their, they, them (with singular antecedent)

Errors with respect to grammatical number—disagreement between subject and verb or between pronoun and antecedent—are often subtle but nonetheless generally recognized as errors by all but the most militant descriptivists. There is one glaring exception to this observation, however, which is gaining wide acceptance even in some educated circles: the use of a plural third person pronoun with an indefinite singular antecedent such as anyone, everybody, no one, a person, or each party. This usage is defended by a variety of arguments, all of roughly equal merit:

(1) The antecedents in question are in some sense plural.

Gilman, for example, argues that "the indefinite pronouns are usually plural in implication" and characterizes the reference to an indefinite by a plural pronoun, as in too hideous for anyone in their senses to buy, as a case of "notional agreement", i.e., agreement based on meaning rather than form. The principle is well established, but more properly illustrated by another of Gilman's examples: A bunch of the boys were whooping it up in the Malamute saloon. Here the formally singular bunch is considered as comprising several distinct members, and thus agrees notionally with the plural verb were whooping. The essential difference between these two constructions, which seems to escape Gilman and others, is that while bunch denotes a set of people taken together, anyone denotes a single person of unspecified identity. The failure to appreciate this distinction—between a set, on the one hand, and a variable ranging over its elements, on the other—accounts for much of the confusion surrounding this issue.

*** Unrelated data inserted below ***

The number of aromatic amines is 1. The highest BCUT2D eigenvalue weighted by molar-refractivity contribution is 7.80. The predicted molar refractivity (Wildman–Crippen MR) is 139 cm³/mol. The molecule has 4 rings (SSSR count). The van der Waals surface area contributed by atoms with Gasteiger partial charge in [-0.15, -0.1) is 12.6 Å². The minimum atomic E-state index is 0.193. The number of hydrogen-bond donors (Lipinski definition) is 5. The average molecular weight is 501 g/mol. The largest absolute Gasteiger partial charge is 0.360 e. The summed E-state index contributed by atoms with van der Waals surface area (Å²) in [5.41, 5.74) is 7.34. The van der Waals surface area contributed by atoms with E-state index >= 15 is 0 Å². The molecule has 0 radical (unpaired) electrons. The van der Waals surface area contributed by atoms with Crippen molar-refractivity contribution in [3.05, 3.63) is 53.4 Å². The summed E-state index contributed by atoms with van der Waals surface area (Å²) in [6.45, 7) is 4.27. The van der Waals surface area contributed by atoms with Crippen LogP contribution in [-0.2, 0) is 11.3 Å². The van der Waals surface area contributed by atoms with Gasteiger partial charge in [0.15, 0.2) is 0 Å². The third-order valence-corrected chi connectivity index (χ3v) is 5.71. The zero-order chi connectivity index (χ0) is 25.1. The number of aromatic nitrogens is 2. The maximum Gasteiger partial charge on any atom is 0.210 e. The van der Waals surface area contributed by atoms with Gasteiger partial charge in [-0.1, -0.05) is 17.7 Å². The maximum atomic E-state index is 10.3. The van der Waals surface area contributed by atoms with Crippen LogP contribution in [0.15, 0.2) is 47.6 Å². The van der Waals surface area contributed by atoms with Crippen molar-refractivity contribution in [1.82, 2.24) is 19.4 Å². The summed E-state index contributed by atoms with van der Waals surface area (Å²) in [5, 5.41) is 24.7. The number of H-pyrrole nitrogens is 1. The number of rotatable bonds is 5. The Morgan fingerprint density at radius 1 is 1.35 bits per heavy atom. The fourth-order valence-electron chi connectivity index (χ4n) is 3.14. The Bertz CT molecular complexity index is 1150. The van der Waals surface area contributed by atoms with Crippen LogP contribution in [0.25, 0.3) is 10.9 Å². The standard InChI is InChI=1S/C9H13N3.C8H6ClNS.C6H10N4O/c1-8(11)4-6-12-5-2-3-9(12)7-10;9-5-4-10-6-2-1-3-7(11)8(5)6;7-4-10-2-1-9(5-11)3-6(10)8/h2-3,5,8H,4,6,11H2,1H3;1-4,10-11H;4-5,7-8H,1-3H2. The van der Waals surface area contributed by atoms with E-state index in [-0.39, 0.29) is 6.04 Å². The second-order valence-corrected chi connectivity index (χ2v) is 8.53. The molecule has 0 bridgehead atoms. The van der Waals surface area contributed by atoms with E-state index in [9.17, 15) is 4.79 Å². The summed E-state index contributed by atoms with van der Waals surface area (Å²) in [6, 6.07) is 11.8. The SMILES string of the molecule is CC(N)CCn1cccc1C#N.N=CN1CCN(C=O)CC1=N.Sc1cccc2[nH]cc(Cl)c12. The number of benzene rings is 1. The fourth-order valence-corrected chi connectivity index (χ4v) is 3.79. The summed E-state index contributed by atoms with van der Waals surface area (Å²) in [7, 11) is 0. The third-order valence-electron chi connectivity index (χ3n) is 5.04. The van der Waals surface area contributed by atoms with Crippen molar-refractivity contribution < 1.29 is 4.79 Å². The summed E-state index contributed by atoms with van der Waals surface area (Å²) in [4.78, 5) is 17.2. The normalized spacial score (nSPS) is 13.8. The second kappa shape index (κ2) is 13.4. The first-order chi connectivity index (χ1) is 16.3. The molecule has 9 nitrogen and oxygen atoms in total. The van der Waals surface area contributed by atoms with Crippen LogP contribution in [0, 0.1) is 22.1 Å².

Linguistic psychologist Steven Pinker, in attempting to defend the solecism Everyone returned to their seats, actually throws some light on the problem by casting the sentence as a proposition of formal logic:

... everyone and they are not an "antecedent" and a "pronoun" referring to the same person in the world, which would force them to agree in number. They are a "quantifier" and a "bound variable," a different logical relationship. Everyone returned to their seats means "For all X, X returned to X's seat." The "X" does not refer to any particular person or group of people; it is simply a placeholder that keeps track of the roles that players play across different relationships. In this case, the X that comes back to a seat is the same X that owns the seat that X comes back to. The their there does not, in fact, have plural number, because it refers neither to one thing nor to many things; it does not refer at all.
Indeed, X refers not to a particular person—for this is the nature of variables—but to a person nonetheless. And since this X simultaneously represents everyone and they, these two do in fact refer to "the same person in the world."

Pinker's contention that their is not plural in this context is an interesting variation on the argument. We may be shocked by this claim, but as we observe elsewhere (see PLURAL NOUNS), there are those who have difficulty identifying a noun as plural unless it happens to end with `s'; perhaps the same is true of common pronouns. This hypothesis is supported by observed resistance to similar abuse of the reflexive form themselves, which has given rise to the formation of a bold alternative:

The question at hand is why would a person want to purposefully cause harm to themself and at the same time cause harm to others?
-- Daily Illini, 9/20/2000.
Such deliberate avoidance of the telltale suffix may be taken as tacit admission that the plural form is out of place in reference to the singlar antecedent, a person.